“Museums, Computer History and Institutional Challenges” by Burbano, Rosen, Staiti and Weber

  • ©Andrés Burbano, Margit Rosen, Alana Staiti, and Marc Weber




    Museums, Computer History and Institutional Challenges




    This panel is dedicated to exploring the challenges that face the exceptional cultural institutions and museums that collect the hard- ware and software of computer history and computer art history. The panel has three presentations by active practitioners working at some of the most prestigious institutions in the field worldwide:

    1.1 “The Material Culture of Human-Computer Interaction: Highlights at the National Museum of American History” by Alana Staiti

    This presentation will provide an overview of objects in the collec- tions of the Smithsonian National Museum of American History re- lated to real-time graphics and human-computer interaction. From one-of-a-kind systems of the early years of digital computing to prototypes of the first home entertainment systems to innovative adaptive technologies for people with disabilities, the Museum’s collections reveal a range of objects that tell a rich and layered history of technological innovations in human-computer interac- tion as well as the collecting agendas of museum curators past and present. We will conclude with a brief discussion of the future of collecting the history of computer graphics and interactivity at the Museum, including the challenges that lie ahead.

    1.2 “Our Digital Fragility. The Preservation of Computer-Based Artworks” by Margit Rosen

    The collection of the ZKM comprises one of the largest holdings of computer-based artworks. These complex digital objects reveal a dilemma of two centuries whose key technologies are electronics and the digital: The material culture of the 20th and 21st centuries is exceedingly fragile. Hardware disintegrates within a short period of time, whether it is used or not. Companies that manufactured certain devices or elements disappear. And if the artwork is con- nected to the Internet, it becomes a victim of rapidly changing protocols and standards. The general problem of preserving our digital culture becomes particularly acute from the perspective of a museum. The contradiction between a technical industry de- signed for change and works of art intended for eternity cannot be resolved. The ZKM is one of the few institutions worldwide that has been collecting computer-based works since the 1990s and has therefore had to develop preservation strategies. The lecture will address the question of how we can meet the challenges of preservation of complex digital objects and whether in 100 years we will have a chance to walk through museums and experience alongside paintings, graphics, and sculptures also computer-based artworks – works of art produced in the media that defined the everyday life of their time.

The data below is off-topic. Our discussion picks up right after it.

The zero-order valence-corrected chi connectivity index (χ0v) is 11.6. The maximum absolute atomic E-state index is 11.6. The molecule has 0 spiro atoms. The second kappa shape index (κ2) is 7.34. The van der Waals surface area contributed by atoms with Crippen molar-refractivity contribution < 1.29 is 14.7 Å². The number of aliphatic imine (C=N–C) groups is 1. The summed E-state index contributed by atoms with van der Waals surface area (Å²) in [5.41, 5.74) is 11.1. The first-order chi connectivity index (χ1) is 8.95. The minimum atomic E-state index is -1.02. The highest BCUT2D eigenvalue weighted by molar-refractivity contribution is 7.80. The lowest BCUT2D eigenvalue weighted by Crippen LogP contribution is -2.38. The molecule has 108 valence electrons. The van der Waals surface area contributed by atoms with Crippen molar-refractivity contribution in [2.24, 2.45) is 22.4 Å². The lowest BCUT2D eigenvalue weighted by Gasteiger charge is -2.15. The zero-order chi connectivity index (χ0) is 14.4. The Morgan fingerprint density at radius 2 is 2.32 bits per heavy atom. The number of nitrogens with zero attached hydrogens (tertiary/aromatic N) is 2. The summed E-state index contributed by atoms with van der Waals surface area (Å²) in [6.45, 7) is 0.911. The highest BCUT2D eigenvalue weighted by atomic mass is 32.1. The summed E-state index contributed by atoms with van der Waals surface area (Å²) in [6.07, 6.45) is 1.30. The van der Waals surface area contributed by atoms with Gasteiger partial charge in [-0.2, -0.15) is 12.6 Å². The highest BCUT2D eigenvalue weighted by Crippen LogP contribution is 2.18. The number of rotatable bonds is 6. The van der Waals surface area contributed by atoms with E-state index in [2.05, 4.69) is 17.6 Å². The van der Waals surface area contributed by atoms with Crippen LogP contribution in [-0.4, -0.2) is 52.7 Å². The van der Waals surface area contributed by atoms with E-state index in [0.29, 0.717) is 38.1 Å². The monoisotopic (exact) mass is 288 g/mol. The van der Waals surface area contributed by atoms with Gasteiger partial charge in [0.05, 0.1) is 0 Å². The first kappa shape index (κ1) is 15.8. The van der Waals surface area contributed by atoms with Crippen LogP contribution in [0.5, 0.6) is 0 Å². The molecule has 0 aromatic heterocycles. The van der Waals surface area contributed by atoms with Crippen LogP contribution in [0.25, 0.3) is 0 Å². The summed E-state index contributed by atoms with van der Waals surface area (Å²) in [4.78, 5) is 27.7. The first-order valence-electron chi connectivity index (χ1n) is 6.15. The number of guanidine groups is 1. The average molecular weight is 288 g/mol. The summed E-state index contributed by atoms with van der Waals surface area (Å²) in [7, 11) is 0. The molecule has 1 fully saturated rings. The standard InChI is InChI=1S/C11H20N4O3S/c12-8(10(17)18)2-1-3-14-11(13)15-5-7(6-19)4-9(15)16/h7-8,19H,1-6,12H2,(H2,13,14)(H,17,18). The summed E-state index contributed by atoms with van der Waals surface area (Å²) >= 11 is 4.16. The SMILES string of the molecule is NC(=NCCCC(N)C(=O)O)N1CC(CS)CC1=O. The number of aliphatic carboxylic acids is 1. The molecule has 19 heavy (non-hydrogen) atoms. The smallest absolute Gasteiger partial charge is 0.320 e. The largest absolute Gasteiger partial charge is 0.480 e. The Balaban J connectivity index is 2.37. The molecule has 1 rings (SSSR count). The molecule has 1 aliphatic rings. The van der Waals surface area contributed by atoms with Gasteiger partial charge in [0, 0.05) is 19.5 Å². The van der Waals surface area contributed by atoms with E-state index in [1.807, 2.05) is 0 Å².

1.3 “Preserving the Bumpy History of Multimedia and its Roots in Hypermedia Dreams” by Marc Weber

    This presentation uses the up and down history of multimedia and hypermedia as a lens into the collection and exhibits at the Computer History Museum, as well as to examine broader issues of preservation and access. If they think of it at all, people mostly imagine the history of multimedia as a smooth progression upward, from crude line-printed ASCII art to today’s eye-wateringly crisp 3D games and streaming video. All in time to a thumping baseline from wireless subwoofers. Few think of hypertext and hypermedia – the core navigation model for the online world – as integral to that history. That’s partly because the Web tore down most of the multimedia advances of the 1980s, its slow connection speeds and poor protocols pushing back the quality of sound, graphics , and video a decade or more. Only with broadband and more effiicient file formats (Flash, MP3, etc.) did Web media begin to claw itself back the level of standalone PCs in the late 1980s. Yet this was far from the first time that advances in communication had been at odds with ways of representing media. From its invention through the printing press, the telegraph, and the early computer, writing was easier to copy than images. From its start in the early 20th century, hypertext pioneers were as concerned with navigating different media as with text. This led to some of the klugey solutions we cover at the Computer History Museum, like computer controlled microfilm readers (PLATO) and videodisc players (Aspen Movie Map).

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